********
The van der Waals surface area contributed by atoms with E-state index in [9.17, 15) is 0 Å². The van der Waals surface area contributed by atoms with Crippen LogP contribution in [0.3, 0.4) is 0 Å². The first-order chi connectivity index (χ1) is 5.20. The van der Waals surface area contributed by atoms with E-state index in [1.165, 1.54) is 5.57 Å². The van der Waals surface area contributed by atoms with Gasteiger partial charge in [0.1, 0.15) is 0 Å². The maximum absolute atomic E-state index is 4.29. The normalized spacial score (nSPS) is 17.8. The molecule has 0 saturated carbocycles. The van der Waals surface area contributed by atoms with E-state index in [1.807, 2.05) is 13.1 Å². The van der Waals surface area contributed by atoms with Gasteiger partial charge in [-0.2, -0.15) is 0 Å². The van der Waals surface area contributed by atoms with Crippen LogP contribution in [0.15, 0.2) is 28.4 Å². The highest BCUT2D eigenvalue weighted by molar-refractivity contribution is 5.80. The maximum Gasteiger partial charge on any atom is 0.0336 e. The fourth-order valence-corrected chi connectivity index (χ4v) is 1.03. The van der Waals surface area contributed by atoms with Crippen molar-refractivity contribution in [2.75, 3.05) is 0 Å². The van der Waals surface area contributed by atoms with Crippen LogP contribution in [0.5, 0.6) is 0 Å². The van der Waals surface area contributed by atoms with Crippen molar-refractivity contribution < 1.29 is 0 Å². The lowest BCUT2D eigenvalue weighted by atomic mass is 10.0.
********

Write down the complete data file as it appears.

The van der Waals surface area contributed by atoms with E-state index in [9.17, 15) is 0 Å². The van der Waals surface area contributed by atoms with Crippen LogP contribution in [0.3, 0.4) is 0 Å². The first-order chi connectivity index (χ1) is 5.20. The van der Waals surface area contributed by atoms with E-state index in [1.165, 1.54) is 5.57 Å². The van der Waals surface area contributed by atoms with Gasteiger partial charge in [0.1, 0.15) is 0 Å². The maximum absolute atomic E-state index is 4.29. The normalized spacial score (nSPS) is 17.8. The molecule has 0 saturated carbocycles. The van der Waals surface area contributed by atoms with E-state index in [1.807, 2.05) is 13.1 Å². The van der Waals surface area contributed by atoms with Gasteiger partial charge in [-0.2, -0.15) is 0 Å². The van der Waals surface area contributed by atoms with Crippen LogP contribution in [0.15, 0.2) is 28.4 Å². The highest BCUT2D eigenvalue weighted by molar-refractivity contribution is 5.80. The maximum Gasteiger partial charge on any atom is 0.0336 e. The fourth-order valence-corrected chi connectivity index (χ4v) is 1.03. The van der Waals surface area contributed by atoms with Crippen molar-refractivity contribution in [2.75, 3.05) is 0 Å². The van der Waals surface area contributed by atoms with Crippen LogP contribution in [0.5, 0.6) is 0 Å². The van der Waals surface area contributed by atoms with Crippen molar-refractivity contribution < 1.29 is 0 Å². The lowest BCUT2D eigenvalue weighted by atomic mass is 10.0.